Holyland Hoops Marks Yom HaShoah

May 6, 2024 | Holyland Hoops

In Israel, with the sunset last night, we entered one of the heaviest periods of the year. Last night and today is Yom HaShoah (Holocaust Remembrance Day), when commemorate the Holocaust. Next week, we will remember Israel’s fallen soldiers and victims to terror attacks on Yom HaZikaron (Memorial Day) – even more meaningful this year because of the atrocities committed by Hamas on October 7 last year and the war which still continues – and then the very next day we will celebrate Modern Israel’s independence on Yom Ha’atzmaut (Independence Day).

Yom HaShoah (formally known as Yom HaZikaron laShoah ve-laG’vurah, which translates to Memorial Day for the Holocaust and Heroism), began at sunset last night. In 1951, the Knesset established the 27th day of the Hebrew month of Nissan as Yom HaShoah (but some years, like this year, it is marked on the 28th day of Nissan due to the proximity of the 27th to Shabbat). On Yom HasShoah, we commemorate the horrifying events which transpired in the 1930s and 1940s, when six millions Jews were murdered in the Holocaust by Nazi Germany. Even today we don’t need to look far to find the pure hatred that sparked the horrors of the Holocaust – one only needs to look at the protests and demonstrations on university and college campuses in the US in the media today.

While in previous years, it would be common to see the Israel basketball teams playing in Europe to visit local sites commemorating the Holocaust (as an example you can read my piece from Yom HaShoah last year), this year, due to both the current war and the fact that events in the Hebrew calendar are marked in the Gregorian calendar later due to it being a leap year in the Hebrew calendar, the day is being marked differently.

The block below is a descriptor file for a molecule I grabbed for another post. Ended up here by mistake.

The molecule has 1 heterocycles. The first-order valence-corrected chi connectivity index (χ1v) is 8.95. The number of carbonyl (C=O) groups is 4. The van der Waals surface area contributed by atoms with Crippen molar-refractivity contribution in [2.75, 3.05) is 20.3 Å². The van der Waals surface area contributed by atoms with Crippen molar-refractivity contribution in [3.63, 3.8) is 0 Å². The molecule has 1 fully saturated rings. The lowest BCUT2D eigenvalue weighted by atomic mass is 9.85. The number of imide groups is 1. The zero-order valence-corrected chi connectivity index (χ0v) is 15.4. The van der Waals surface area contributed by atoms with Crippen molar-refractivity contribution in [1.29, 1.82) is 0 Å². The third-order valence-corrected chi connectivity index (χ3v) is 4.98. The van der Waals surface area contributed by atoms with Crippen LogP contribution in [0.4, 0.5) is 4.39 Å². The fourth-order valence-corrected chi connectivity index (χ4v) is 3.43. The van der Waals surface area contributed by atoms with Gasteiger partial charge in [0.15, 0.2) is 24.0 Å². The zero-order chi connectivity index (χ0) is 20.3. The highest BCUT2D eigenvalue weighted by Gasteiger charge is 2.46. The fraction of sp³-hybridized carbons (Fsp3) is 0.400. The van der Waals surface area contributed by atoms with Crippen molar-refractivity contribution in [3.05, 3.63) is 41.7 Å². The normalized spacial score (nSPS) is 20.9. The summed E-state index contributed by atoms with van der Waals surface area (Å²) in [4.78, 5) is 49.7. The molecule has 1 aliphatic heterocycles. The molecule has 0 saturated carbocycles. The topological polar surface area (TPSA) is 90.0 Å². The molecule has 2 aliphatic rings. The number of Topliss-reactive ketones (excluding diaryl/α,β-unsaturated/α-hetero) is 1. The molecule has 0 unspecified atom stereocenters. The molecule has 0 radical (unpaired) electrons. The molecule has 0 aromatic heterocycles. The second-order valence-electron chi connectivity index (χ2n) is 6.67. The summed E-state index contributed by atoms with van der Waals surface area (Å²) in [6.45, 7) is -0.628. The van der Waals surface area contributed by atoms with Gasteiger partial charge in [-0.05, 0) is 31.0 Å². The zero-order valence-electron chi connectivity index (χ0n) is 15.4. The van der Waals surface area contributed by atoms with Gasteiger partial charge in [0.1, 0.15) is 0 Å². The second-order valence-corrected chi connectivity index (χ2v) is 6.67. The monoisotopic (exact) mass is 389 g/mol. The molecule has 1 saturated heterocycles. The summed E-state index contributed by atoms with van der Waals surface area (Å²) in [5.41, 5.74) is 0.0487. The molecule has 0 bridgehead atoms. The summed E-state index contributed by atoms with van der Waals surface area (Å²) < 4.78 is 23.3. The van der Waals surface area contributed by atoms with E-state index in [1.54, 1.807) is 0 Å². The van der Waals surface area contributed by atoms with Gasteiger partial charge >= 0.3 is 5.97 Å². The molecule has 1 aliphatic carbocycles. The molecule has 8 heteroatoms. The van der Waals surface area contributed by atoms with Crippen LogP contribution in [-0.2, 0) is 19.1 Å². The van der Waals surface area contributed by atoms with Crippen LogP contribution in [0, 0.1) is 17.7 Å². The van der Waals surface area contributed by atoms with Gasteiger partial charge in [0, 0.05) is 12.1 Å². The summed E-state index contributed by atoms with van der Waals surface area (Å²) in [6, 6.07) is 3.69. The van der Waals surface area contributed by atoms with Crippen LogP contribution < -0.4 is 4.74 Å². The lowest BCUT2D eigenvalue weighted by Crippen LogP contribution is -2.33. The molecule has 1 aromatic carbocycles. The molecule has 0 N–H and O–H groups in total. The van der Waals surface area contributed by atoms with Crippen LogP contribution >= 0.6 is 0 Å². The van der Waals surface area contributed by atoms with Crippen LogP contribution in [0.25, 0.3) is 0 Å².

Each of the top basketball leagues, the Men’s Winner League and the Women’s Athena Winner League, posted on social media with a clear message, “Nizkor Ve-Lo Nishkach” – “Always Remember and Never Forget”. Many of the clubs posted similar messages on social media, including men’s clubs Hapoel Jerusalem, Hapoel Holon, Ironi Kiryat Ata, Bnei Herzliya, Hapoel Haifa, Hapoel Afula, Hapoel Eilat, Hapoel Galil Elion and Hapoel Beer Sheva, as well as women’s clubs Hapoel Lev Jerusalem and Maccabi Haifa.

In addition to the messages, the two Tel Aviv-based men’s teams, Hapoel Tel Aviv and Maccabi Tel Aviv, shared on social media the special events that they held last night.

Hapoel Tel Aviv players and professional staff participated in a special lecture from Uri Meiselman, a Hapoel fan who is active in activities commemorating the Holocaust. Meiselman told his audience about the effort to purchase and preserve the bunker of the fighters in the Będzin Ghetto in Poland, a project in which Uri was involved, as well as the story of Abramek Koplowicz, a youth from Łódź whose book of poems was found I Auschwitz after he was murdered.

Hapoel captain, Bar Timor, said: “Lectures like these are important for us as Israelis because it’s always possible to learn more about the Holocaust and to learn new stories that we didn’t know. For the foreign players who naturally know less about our history, it was an important lecture for them to hear. Thank you to Uri who came to us and shares these stories.”

Maccabi-affiliated non-profit fan group “Achim LaSemel” gathered in “Heichal HaMaccabim” to hold a “Zikaron BaMoadon” (Memorial in the Club), commemorating club legend Ralph Klein z”l, a Holocaust survivor who played and coached Maccabi. A panel consisting of Dr. Michelle Stein Teer (author of ‘Ralph Klein The Coach’), Rinat Klein (Ralph Klein’s daughter), Moti Daniel (former Maccabi player who played under Ralph Klein) and Inbar Goldstein spoke to fans and Maccabi basketball youth players about Klein’s life story and of the resurrection of the Jewish people.

For me personally, Israeli basketball provides a constant reminder to the world that we, the Jewish people, are still here and we are strong, despite the events of the Holocaust. While basketball is an avenue for showcasing athletic strength and abilities, it is no less significant that Holyland Hoops continue to commemorate, together with the rest of the Jewish people, the atrocities which we suffered during the Holocaust.

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